Completing a Master’s Programme: A graduate’s reflection

Reviewing my master’s research about the potential of solar energy in the Kingdom of Tonga, hosted by PCREEE in 2019.

Before I came to the “Kingdom of Tonga”, the only thing I knew about this magical sounding Island Nation was that it is located somewhere in the South Pacific. Far away from Vienna in Austria, the centre of my life at that time. I was studying “Natural Ressources Management and Ecological Engineering” and as a part of my master, I was about to attend an exchange programme at Lincoln University in New Zealand in 2019.

The topic of solar power always played an important role in my life. In 2011 just after high school, I made my first profound experience with renewable energies. I attended a german voluntary programme and had the opportunity to live one year in Tanzania, Africa. I remember how impressive it was to see the potential of photovoltaic supplying people across the rural areas with electricity. 

During my master’s programme, I started a student position at the solar company Swimsol, which is the developer of the first floating maritime solar platform. During my time there, I learned a lot about solar energy for the particular target group of island nations. I decided to combine my knowledge from Swimsol, my studies and the geographic proximity to New Zealand, to conduct a field study at the Pacific Island Nations to analyse their solar energy potential. Especially because of the Pacific Centre for Renewable Energies and Energy Efficiency (PCREEE), the Kingdom of Tonga offered the perfect Infrastructure for my master’s research.

The PCREEE has been supportive from the first moment on. I was offered a place in the office and furthermore to share a house with a colleague from Vanuatu. The PCREEE hosted me for a total period of two months and I became very well integrated into the team. Mr Solomone Fifita, the Manager of PCREEE, allowed me to use all the resources and contacts of the renewable energy institution for the purpose of my research. Being able to work in the name of the institution has been a door opener to many public and private institutions and significantly impacted my research outcome. I visited Tonga’s branch of the World Bank, Department of Foreign Affairs and Trade of Australia (DFAT and New Zealand (MFAT, as well as the Electricity Commission, Tonga Power Limited (TPL) and several more public institutions.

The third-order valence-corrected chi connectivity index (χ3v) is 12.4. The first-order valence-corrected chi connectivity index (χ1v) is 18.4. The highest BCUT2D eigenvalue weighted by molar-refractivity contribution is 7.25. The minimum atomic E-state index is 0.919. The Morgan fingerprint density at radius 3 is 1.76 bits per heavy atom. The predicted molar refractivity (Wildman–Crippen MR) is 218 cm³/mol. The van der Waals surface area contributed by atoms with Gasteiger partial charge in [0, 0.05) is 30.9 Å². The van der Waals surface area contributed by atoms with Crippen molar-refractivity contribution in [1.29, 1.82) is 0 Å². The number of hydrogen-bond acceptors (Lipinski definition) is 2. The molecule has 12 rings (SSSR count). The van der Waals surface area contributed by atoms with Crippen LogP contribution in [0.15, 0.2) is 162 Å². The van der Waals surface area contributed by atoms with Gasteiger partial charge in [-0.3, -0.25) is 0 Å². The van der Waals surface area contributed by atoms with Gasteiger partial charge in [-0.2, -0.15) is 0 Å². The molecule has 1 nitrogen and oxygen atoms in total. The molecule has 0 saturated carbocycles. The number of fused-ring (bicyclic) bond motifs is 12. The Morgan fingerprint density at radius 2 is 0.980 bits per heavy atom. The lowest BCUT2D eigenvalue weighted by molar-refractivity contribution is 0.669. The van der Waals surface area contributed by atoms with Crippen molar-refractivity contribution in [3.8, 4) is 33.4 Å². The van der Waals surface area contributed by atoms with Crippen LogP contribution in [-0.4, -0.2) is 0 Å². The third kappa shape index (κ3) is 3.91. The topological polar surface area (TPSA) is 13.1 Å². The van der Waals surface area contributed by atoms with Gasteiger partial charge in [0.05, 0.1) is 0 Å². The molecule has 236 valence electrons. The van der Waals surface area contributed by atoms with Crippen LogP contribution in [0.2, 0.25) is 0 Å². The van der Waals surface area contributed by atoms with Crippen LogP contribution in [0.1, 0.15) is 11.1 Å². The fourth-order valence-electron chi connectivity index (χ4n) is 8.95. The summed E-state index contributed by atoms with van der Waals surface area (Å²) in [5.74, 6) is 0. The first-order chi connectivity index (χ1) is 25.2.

As a highlight of the research time, I was invited to join the PCREEE team on a mission to accompany the annual agriculture show across the four island groups of the country. The two-week journey enabled me to get an impression of the up-to-date solar system application in the country. The most common applications of solar generation devices were documented for the thesis, shown in the picture below. Also, it was possible to directly get in touch with Hotels and Resorts as representatives of the private sector, to conduct interviews about their relationship to solar energy. The outcome of an applied questionnaire among those institutions helped to better understand the consumer perspective and their interplay with the local energy provider TPL.